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Ventricular Septal Defect After Myocardial Infarction.

B. C. Campion, M.D.; C. E. Harrison Jr., M.D., F.A.C.P.; E. R. Giuliani, M.D., F.A.C.P.; F. H. Ellis Jr., M.D.; and T. T. Schattenberg, M.D., F.A.C.P.
Ann Intern Med. 1968;68(5):1152. doi:10.7326/0003-4819-68-5-1152_3
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Of the complications of myocardial infarction, ventricular septal perforation is one that is surgically correctable. Although this is not a common complication, the crescendo-decrescendo holosystolic murmur located at the lower parasternal xyphoid area is sufficiently characteristic to permit early diagnosis. Survival depends on meticulous medical management and proper timing of surgical repair.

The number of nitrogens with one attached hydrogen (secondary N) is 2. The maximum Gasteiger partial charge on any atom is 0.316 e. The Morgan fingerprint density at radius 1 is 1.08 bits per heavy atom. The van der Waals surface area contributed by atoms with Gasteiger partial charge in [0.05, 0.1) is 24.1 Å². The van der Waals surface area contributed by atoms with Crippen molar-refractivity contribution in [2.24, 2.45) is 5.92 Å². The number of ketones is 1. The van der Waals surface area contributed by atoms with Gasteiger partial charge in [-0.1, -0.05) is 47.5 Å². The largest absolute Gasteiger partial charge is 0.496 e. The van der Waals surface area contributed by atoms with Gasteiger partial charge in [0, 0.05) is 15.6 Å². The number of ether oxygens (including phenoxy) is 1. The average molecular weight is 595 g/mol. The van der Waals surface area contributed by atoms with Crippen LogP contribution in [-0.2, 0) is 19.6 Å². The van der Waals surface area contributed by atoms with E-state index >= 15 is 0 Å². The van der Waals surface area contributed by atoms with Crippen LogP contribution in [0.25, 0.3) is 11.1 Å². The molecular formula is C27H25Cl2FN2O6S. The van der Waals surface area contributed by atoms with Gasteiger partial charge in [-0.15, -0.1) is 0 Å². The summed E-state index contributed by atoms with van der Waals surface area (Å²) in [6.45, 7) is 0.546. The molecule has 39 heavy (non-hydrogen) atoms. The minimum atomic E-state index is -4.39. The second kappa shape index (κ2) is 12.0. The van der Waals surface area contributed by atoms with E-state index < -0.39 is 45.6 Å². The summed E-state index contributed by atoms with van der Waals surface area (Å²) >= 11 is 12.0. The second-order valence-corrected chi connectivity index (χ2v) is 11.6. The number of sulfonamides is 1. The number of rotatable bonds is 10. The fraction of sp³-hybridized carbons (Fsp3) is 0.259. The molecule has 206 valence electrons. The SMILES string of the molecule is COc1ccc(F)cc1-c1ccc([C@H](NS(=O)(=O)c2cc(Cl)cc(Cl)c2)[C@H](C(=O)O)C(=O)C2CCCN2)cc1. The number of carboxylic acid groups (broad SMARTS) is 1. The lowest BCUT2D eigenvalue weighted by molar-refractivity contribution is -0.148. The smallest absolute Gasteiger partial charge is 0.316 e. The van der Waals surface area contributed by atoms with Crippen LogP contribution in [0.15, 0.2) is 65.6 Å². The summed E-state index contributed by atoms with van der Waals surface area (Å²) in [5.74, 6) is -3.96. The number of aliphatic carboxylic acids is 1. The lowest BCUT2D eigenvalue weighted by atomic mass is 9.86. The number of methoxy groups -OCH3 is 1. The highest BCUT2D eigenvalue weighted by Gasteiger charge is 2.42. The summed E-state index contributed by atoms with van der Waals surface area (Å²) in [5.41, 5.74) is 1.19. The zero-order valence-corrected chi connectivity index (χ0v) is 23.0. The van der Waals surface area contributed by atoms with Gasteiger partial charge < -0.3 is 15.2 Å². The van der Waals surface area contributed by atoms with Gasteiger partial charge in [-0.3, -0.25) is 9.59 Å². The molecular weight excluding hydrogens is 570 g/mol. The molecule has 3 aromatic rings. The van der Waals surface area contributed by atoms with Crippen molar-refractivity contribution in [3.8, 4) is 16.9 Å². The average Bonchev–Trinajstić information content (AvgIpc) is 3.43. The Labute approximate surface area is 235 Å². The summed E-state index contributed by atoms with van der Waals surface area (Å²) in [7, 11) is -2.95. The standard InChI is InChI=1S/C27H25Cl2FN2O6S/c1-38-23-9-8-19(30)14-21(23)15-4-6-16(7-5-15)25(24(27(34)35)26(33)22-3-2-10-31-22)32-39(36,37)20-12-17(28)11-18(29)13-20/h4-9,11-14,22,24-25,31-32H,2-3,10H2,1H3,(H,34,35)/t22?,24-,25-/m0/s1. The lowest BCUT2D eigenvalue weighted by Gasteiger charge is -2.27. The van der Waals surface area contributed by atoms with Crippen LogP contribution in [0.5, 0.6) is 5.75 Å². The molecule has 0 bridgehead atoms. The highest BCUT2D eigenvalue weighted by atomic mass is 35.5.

Six men (ages 55 to 73 years) with postinfarction ventricular septal defect were observed; five patients had six cardiac catheterizations, and four had cardiac surgery. Summary of catheterization data is as follows (mean plus range): right ventricular pressure, 85/23 (51/8 to 123 per 42) mm Hg; pulmonary artery


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